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IP, Cameron OK’d for county tax breaks

Published 12:51 pm Tuesday, June 24, 2014

Exemptions from property taxes calculated by Warren County was extended Monday to two long-tenured industries as county supervisors, tried at great pains, to distinguish it from a tax abatement program at the heart of a public hearing in three weeks.

International Paper received an exemption on more than $26 million in new equipment and upgrades to its Redwood mill in 2013. Cameron Inc., formerly LeTourneau Technologies, was approved one for personal property taxes to apply to $2.3 million in expansions and supplies bought last year. Each are good for 10 years and were OK’d on the basis of a “preliminary order” signed for each by Board President Bill Lauderdale. The vote on each request was 5-0. Each becomes official once the state Department of Revenue approves the county’s land roll later this year. Personal property refers to assets not tied to land.

Upgrades to IP’s hardwood digester and lime kiln made up about $6.2 million of what the Memphis-based paper and packaging giant spent on the mill in 2013, according to an exhibit filed with the request.

“The additions and expansions allow us to stay competitive in this industry,” plant manager Tom Olstad said before the vote, adding no jobs would be added to the current labor force of 300 or so. About 800 contract workers worked at the plant during a 36-day shutdown last year as part of the overall upgrade, Olstad said.

Cameron’s upgrades are worth $2,318,305, according to the half-page order pertaining to its request. No exhibits or other inventoried list accompanied it, however. In December 2012, the oil services company said the expansion underway at the south Warren County yard involved buying presses, a paint booth, cranes and a new sprinkler system.

Instead, a “position statement” from the Tax Assessor’s Office was filed with Cameron’s request. On it, the upgrades were listed as “oil rig components” and the same date — Dec. 31, 2013 — was entered for the improvements’ completion and expansion. John Lewis, the office’s contract appraiser for personal property, signed the statement, which was faxed from Lewis’ Brandon-based company, Statewide Appraisal Services.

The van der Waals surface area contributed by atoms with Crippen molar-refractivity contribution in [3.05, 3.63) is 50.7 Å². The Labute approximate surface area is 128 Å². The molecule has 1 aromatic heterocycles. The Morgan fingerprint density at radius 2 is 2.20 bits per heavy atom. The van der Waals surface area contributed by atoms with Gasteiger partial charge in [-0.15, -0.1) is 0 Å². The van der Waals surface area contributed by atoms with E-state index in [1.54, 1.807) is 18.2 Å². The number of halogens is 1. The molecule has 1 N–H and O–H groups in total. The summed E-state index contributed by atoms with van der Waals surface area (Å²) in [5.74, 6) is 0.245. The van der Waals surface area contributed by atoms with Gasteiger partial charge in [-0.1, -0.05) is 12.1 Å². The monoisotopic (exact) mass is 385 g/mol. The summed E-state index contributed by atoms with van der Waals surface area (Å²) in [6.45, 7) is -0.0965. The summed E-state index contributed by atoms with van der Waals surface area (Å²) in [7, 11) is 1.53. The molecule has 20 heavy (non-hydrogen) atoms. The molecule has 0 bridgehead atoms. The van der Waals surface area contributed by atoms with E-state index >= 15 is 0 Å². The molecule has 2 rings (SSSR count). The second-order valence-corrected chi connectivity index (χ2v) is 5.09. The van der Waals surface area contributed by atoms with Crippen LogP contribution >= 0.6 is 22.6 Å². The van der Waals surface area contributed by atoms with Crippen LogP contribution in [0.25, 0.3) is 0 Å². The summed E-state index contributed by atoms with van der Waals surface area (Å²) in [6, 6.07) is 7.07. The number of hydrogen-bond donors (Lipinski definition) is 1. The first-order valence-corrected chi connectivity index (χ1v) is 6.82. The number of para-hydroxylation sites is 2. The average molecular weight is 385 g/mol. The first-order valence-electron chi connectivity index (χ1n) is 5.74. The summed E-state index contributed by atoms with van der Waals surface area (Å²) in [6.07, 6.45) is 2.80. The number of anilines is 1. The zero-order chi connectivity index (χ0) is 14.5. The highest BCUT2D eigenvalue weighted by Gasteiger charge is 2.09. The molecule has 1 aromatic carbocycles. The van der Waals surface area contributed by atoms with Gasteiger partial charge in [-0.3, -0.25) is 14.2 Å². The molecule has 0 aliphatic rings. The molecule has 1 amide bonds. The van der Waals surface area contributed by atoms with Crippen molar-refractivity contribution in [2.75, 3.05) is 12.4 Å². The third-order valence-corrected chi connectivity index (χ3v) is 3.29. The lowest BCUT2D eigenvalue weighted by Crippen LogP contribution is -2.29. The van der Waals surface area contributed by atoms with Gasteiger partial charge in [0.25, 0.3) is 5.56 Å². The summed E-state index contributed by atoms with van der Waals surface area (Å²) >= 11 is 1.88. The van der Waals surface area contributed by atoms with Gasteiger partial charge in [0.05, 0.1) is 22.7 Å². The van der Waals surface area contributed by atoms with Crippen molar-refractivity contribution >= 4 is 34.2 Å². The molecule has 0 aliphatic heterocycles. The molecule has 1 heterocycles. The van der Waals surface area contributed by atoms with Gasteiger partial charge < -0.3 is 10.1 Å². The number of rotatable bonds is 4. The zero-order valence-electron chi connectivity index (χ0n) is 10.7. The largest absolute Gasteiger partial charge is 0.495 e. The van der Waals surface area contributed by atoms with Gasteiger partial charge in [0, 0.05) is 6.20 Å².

Improvements granted by county and city boards to industries for buying new equipment or adding onto a physical plant follows Mississippi Code Section 27-31-101, or the “new enterprises” law. It cuts county taxes on the new inventory for 10 years, but leaves school taxes alone. The law specifies 11 types of “enterprises” as being eligible — warehouse/distribution centers, manufacturing, processors and refineries, research facilities, corporate regional or national headquarters, movie studios, airports, recreational facilities and enterprises in data/information processing, technology, health care facilities and telecommunications.

It differs from the much-debated tax abatement program that follows Section 17-21-5, which allows counties and cities to exempt all but school taxes for seven years for properties in central business districts, historic preservation districts, business improvement districts, urban renewal districts, and historic landmarks. Cities are given the latitude to define each as they see fit. Vicksburg has tied eligibility for its abatement program to whether the Inspections Department has issued a remodeled business or property a building permit.

County officials plan a public hearing July 21 on plans to scrap and rewrite its abatement ordinance. That program differs from the city’s in that it doesn’t include multifamily structures and says a property must have been demolished first, then redeveloped at a minimum cost of $300,000.

Two abatements OK’d by the city in 2013, both for car dealerships along the Interstate 20 frontage roads, spurred discomfort on the county board when they granted their half of the tax break. Chief among issues supervisors had with each was that it was outside Vicksburg’s historic preservation district, where the vast majority of requests in past years had come.

“This is just a partial exemption on the expansion,” Board President Bill Lauderdale said during the votes on IP and Cameron’s requests. “These people are providing jobs for our community and making everything work. This is completely different from retail sales.

IP paid $342,410.60 in real property taxes for 2013 on parcels that include its main plant and most essential buildings, according to tax records. The company owns and pays taxes several other parcels of undeveloped land. Eight company-owned structures carry tax exemptions, the last of which comes off the books in 2020, records show.

Cameron paid $134,872.53 in real property taxes on its roughly 100-acre tract of riverside land that includes in main yard, office, parking lot and ancillary holdings. It also owns several other small parcels of undeveloped land. Last week, supervisors and city officials nixed separately-filed applications by Texas-based Brownstone to exempt property taxes for Aeolian Senior Apartments and the soon-to-be-rebuilt former Carr Central building. The company had asked each board to drop their request, saying the firm was to pursue “Section 42” designation from the state. The status bases taxes for rent-assisted property on income generated rather than property value.